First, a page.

What kind of damage does this indicate?


Recommended Posts

13 hours ago, David Burgess said:

One cool thing about the US is that most of the population understands most of the English regional or immigrant dialects, whether they be sourced from German, Spanish, French, Italian, Swedish, African, Chinese, Japanese, pompous British, or whatever.

It probably has to do with the limited vocabulary:)

Link to post
Share on other sites
  • Replies 52
  • Created
  • Last Reply

Top Posters In This Topic

8 hours ago, PhilipKT said:

This is very interesting but I’ve never heard an English version I couldn’t understand. Australian English is quite simple. INDIANS speaking English  can be quite difficult to understand, however.

 

Okay here are a couple to start with ....

https://www.youtube.com/watch?v=jsUvcjk8J5c

https://www.youtube.com/watch?v=WjTIFkWJctY

Link to post
Share on other sites
10 hours ago, PhilipKT said:

This is very interesting but I’ve never heard an English version I couldn’t understand. Australian English is quite simple. INDIANS speaking English  can be quite difficult to understand, however.

 

That takes some practice, yes.  I work for a multinational and have many Indian colleagues....both here in the US and India proper.  

After awhile, understanding English with a thick Indian accent becomes easier than you may think.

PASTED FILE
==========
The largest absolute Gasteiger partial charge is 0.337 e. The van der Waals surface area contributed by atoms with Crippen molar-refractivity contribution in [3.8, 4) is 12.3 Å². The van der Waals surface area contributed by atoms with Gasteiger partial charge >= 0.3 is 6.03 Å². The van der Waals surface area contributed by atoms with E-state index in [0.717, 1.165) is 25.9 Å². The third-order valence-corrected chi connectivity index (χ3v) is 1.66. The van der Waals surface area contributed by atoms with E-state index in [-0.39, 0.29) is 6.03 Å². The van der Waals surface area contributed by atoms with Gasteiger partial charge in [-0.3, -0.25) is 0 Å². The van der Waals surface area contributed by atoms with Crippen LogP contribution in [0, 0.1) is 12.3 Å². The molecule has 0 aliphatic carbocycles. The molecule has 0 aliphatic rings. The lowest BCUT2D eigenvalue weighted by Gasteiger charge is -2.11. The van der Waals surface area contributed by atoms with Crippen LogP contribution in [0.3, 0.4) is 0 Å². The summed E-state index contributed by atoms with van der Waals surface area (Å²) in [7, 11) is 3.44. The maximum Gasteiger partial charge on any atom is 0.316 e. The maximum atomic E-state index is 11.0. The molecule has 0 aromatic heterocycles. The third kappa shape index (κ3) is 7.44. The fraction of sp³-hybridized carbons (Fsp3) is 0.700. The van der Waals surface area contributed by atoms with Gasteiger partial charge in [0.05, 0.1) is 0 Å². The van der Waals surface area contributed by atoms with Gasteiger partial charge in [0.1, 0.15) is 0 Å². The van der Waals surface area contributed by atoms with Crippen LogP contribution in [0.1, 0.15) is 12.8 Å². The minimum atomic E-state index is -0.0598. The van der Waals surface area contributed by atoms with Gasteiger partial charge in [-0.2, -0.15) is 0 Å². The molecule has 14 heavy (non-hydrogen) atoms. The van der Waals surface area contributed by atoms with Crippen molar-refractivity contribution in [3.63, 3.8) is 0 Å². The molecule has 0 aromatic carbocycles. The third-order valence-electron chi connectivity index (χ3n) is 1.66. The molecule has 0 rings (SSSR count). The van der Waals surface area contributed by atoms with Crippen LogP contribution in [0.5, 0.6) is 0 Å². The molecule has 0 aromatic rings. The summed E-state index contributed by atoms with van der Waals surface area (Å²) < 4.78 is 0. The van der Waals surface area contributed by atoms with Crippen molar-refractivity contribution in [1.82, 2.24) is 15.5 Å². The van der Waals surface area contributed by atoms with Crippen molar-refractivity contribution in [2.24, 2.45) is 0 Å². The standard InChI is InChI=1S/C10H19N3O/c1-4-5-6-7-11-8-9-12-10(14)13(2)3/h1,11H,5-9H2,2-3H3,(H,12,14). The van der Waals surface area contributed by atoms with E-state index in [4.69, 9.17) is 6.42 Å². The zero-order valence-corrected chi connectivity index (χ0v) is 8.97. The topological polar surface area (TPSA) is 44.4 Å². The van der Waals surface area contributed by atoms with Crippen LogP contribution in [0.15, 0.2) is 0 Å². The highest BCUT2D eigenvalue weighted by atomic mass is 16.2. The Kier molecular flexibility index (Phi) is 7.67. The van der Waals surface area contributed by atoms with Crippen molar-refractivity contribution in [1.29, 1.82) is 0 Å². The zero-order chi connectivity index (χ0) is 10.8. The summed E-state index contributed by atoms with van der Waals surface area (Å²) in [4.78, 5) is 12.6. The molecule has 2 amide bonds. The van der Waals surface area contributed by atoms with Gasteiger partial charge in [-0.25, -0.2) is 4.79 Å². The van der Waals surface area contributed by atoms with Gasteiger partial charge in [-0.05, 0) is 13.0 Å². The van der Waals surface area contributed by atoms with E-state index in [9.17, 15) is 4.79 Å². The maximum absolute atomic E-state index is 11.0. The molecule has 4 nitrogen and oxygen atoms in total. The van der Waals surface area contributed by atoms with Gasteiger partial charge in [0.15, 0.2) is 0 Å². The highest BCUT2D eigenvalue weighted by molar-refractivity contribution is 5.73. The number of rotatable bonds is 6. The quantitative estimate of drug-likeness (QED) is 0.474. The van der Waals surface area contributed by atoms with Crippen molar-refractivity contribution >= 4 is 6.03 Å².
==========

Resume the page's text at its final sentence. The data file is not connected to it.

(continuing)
Link to post
Share on other sites
6 hours ago, martin swan said:

Boy that’s a minefield, I have to admit that that would be a little bit difficult to follow I thinkBoy that’s a minefield, I have to admit that that would be a little bit difficult to follow I think

Link to post
Share on other sites
18 hours ago, PhilipKT said:

INDIANS speaking English  can be quite difficult to understand, however.

 

I have no problem understanding them, having worked with a number of them for decades, and also learned some Hindi and Tamil from them.  This comes in handy when some scammer in Hyderabad or Kolkata, etc., calls me claiming to be from Microsoft, or the IRS, or whatever.  Once I've heard their opening spiel, I unleash a few choice phrases, and when they're thoroughly frothing, I hang up on them.  :ph34r:  :lol:

Link to post
Share on other sites
On 2/3/2021 at 8:07 PM, Flattmountain said:

lol yep. And of all languages I could have chosen to get credit for in school, I did Norwegian. I would love to spend a few years there, but Germany probably has a more reputable maker history ;)